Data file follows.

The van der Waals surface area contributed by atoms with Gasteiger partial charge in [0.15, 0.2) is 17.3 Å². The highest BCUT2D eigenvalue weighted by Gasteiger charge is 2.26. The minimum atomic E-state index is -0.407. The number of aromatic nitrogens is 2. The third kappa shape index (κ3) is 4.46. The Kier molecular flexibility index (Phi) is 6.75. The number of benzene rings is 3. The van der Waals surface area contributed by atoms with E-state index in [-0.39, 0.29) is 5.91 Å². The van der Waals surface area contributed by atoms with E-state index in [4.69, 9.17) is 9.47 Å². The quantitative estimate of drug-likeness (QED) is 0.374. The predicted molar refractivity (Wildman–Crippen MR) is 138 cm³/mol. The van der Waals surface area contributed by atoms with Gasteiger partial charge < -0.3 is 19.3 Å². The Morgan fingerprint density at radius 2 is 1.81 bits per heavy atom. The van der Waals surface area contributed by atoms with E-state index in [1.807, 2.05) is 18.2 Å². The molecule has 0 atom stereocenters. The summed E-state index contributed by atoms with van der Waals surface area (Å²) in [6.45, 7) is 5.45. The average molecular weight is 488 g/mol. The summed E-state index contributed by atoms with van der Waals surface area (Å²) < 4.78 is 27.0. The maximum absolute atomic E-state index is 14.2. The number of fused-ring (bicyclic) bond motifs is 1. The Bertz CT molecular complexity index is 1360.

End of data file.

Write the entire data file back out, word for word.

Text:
The van der Waals surface area contributed by atoms with Gasteiger partial charge in [0.15, 0.2) is 17.3 Å². The highest BCUT2D eigenvalue weighted by Gasteiger charge is 2.26. The minimum atomic E-state index is -0.407. The number of aromatic nitrogens is 2. The third kappa shape index (κ3) is 4.46. The Kier molecular flexibility index (Phi) is 6.75. The number of benzene rings is 3. The van der Waals surface area contributed by atoms with E-state index in [-0.39, 0.29) is 5.91 Å². The van der Waals surface area contributed by atoms with E-state index in [4.69, 9.17) is 9.47 Å². The quantitative estimate of drug-likeness (QED) is 0.374. The predicted molar refractivity (Wildman–Crippen MR) is 138 cm³/mol. The van der Waals surface area contributed by atoms with Gasteiger partial charge < -0.3 is 19.3 Å². The Morgan fingerprint density at radius 2 is 1.81 bits per heavy atom. The van der Waals surface area contributed by atoms with E-state index in [1.807, 2.05) is 18.2 Å². The molecule has 0 atom stereocenters. The summed E-state index contributed by atoms with van der Waals surface area (Å²) in [6.45, 7) is 5.45. The average molecular weight is 488 g/mol. The summed E-state index contributed by atoms with van der Waals surface area (Å²) < 4.78 is 27.0. The maximum absolute atomic E-state index is 14.2. The number of fused-ring (bicyclic) bond motifs is 1. The Bertz CT molecular complexity index is 1360.